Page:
Full to the brim with sharp wit, emotional sincerity and overflowing with love, Supernova sees the star power of Colin Firth and Stanley Tucci align. Harry Macqueen’s sophomore feature is a slender, pitch-perfect human drama, whose script, direction and arguably career-best performances combine to heart-rending effect.
By no means the first exploration of dementia on film, Supernova once more asks the impossible question of how one mourns a loved one whilst they are still alive. How can preparations be made for when mind, body and spirit leave the vessel which others know and love; when recognition of faces, places and memories slowly slips away? Threatening to U-turn before they’ve even got going, we join Sam (Firth) and Tusker (Tucci) in their trusty camper van on the road, heading north.
“Why didn’t you let me pack for you?” Sam laments, whilst pointing out to his partner, desperately searching, that his reading glasses are on his head. Fiddling with the radio and arguing over whether to use the bossy, Thatcher-esque sat nav or stick with the old-fashioned road map, these two know how to push each other’s buttons. It’s affectionate, playful, but by no means cloying and all bark and no bite. Firth and Tucci hit the ground running with an ease in each other’s company onscreen that makes us believe they could well have been a couple for the many years that Sam and Tusker evidently have.
Forgetfulness and perhaps a lack of organisation may never have been strong points for Tusker throughout his life, but they are worsening now. Wandering off with the dog at a SPAR break and struggling with shirt buttons show signs of a condition accelerating, and it’s something of which both members of this couple are acutely aware. Macqueen’s script is economical, full of wry asides and stiff-upper-lip humour that, in the hands of such accomplished actors, leaves us wanting to laugh and cry simultaneously.
Not ignoring the elephant in the room, but with differing views on how to handle it, Sam and Tusker are more concerned about each other. Again, this selflessness could have played as cliched or trite, but Macqueen demonstrates a remarkable maturity in what is just his second directorial outing to reign in his own material. The determined stoicism of his two leading men catapult our emotions to another level as a result of underplaying the material, of making the best of an unspeakably bad situation. At the close quarters of their van and throughout, the unspoken communication between these actors – and the moments they each must take on their own – is astonishing.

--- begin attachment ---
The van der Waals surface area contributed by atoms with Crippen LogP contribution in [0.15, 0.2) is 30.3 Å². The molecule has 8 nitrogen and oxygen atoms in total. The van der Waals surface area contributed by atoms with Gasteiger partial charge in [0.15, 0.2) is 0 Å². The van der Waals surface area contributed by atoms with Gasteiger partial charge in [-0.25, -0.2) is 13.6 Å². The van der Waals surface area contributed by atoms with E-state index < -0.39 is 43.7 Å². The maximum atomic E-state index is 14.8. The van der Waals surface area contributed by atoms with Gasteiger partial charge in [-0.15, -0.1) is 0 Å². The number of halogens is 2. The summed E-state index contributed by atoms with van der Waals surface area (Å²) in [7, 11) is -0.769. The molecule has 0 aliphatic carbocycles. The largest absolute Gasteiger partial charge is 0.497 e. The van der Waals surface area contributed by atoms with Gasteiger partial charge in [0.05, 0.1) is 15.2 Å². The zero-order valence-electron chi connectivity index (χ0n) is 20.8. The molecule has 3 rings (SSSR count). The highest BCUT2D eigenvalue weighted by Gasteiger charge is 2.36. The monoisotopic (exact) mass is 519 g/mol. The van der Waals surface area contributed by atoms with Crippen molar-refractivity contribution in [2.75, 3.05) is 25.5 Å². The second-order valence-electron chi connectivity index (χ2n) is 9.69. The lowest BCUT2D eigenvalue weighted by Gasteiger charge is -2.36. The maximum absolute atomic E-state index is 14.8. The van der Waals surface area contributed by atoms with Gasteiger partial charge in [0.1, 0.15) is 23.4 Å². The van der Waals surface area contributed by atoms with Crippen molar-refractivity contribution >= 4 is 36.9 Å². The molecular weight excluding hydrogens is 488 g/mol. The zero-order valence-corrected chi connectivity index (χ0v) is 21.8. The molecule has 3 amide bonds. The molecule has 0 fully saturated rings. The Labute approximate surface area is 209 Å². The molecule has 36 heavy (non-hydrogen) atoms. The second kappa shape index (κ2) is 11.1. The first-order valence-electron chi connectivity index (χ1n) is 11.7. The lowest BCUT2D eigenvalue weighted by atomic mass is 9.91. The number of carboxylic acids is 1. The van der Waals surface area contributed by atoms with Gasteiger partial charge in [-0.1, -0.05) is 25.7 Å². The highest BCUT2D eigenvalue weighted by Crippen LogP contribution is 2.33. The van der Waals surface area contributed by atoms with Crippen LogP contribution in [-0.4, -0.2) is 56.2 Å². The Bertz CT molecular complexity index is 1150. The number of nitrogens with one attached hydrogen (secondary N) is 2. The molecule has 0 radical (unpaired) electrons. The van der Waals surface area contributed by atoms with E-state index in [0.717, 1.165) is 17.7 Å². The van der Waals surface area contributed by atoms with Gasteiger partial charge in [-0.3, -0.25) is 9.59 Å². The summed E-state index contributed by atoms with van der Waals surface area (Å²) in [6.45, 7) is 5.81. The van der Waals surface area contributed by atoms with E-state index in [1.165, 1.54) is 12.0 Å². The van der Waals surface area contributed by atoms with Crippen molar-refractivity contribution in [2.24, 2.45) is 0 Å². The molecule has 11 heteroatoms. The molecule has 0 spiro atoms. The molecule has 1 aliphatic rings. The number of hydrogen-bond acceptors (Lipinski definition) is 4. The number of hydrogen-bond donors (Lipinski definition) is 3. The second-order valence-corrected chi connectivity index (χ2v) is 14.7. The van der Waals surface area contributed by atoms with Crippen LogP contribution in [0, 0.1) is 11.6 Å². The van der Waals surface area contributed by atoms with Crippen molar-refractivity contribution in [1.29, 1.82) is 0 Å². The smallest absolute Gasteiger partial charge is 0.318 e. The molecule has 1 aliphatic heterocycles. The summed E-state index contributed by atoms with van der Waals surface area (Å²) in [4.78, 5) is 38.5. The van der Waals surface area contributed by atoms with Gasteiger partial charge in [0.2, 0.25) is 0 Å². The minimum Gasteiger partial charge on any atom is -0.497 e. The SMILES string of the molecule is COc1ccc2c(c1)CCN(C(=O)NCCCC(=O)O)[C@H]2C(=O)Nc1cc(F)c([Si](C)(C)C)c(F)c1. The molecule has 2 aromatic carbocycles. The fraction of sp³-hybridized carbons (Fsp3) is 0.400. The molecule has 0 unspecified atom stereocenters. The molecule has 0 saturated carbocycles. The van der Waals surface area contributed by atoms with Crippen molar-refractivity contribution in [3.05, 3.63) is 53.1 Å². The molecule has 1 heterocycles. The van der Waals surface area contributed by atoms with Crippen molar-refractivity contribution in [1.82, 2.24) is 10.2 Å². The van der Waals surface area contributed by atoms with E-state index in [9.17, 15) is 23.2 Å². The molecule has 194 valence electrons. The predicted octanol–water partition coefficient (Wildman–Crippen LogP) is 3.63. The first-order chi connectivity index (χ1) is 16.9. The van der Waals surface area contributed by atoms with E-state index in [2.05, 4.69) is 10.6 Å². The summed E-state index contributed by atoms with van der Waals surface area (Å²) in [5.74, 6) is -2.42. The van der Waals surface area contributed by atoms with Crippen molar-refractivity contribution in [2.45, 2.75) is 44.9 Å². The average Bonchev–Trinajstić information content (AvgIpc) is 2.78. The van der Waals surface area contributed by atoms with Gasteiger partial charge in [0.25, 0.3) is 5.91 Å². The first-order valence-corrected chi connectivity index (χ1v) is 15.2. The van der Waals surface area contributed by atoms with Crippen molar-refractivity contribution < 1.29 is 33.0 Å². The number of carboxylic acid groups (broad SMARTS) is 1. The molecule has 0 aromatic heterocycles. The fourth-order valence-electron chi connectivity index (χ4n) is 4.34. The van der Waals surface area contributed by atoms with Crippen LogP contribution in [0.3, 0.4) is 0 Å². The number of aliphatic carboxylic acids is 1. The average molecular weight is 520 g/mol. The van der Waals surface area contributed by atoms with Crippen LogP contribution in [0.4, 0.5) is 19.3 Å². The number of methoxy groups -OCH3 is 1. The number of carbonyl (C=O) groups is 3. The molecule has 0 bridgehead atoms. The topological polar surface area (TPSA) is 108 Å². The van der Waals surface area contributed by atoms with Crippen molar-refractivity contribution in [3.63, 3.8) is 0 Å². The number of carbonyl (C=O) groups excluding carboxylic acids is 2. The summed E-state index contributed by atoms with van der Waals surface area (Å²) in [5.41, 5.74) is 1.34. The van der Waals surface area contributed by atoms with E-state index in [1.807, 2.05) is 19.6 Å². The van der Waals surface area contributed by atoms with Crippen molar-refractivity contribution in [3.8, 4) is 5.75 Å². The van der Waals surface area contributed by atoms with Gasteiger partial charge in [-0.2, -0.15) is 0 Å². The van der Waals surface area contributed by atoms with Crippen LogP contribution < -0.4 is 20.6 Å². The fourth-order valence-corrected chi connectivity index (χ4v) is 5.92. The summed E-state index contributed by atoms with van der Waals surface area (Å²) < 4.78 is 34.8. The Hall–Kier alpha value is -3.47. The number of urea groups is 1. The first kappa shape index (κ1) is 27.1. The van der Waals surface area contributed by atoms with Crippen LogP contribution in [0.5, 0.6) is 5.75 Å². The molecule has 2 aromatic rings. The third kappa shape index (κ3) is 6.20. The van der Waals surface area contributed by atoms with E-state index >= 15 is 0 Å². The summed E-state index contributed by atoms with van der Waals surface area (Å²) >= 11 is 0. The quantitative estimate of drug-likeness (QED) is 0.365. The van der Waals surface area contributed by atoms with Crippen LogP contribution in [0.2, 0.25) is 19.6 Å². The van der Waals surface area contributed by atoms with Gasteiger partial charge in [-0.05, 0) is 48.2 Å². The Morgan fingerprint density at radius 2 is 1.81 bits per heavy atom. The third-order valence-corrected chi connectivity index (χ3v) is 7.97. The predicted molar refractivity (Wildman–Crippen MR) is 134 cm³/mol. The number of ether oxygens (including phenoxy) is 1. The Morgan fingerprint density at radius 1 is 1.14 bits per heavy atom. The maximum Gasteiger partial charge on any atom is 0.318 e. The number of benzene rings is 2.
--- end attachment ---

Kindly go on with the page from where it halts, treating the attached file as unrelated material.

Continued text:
Set in an autumnal Lake District, cinematographer Dick Pope revels in the beauty of a landscape that Sam and Tusker have not visited in a long time, and mercifully allows us the time to take a deep breath between the emotional intensity of close-ups elsewhere. And it is under the auspices of featuring at a piano recital to revive Sam’s long-lost career that Tusker has contrived this journey, one to which he alone knows the destination. At a weekend stay with old friends a dinnertime farewell will not leave a dry eye in the house, but there are practical steps for these two lovers to take and the ultimate decision to make.
Knowing when to say enough is enough is as much of a moral quandary for the filmmaker as his characters, and one that Macqueen handles with great care. Such is the elliptical strength and restraint of Supernova that it holds back, never fully exploding into light. But in spite of that, and from first to last, it shines ever so brightly.
Matthew Anderson | @MattAndo63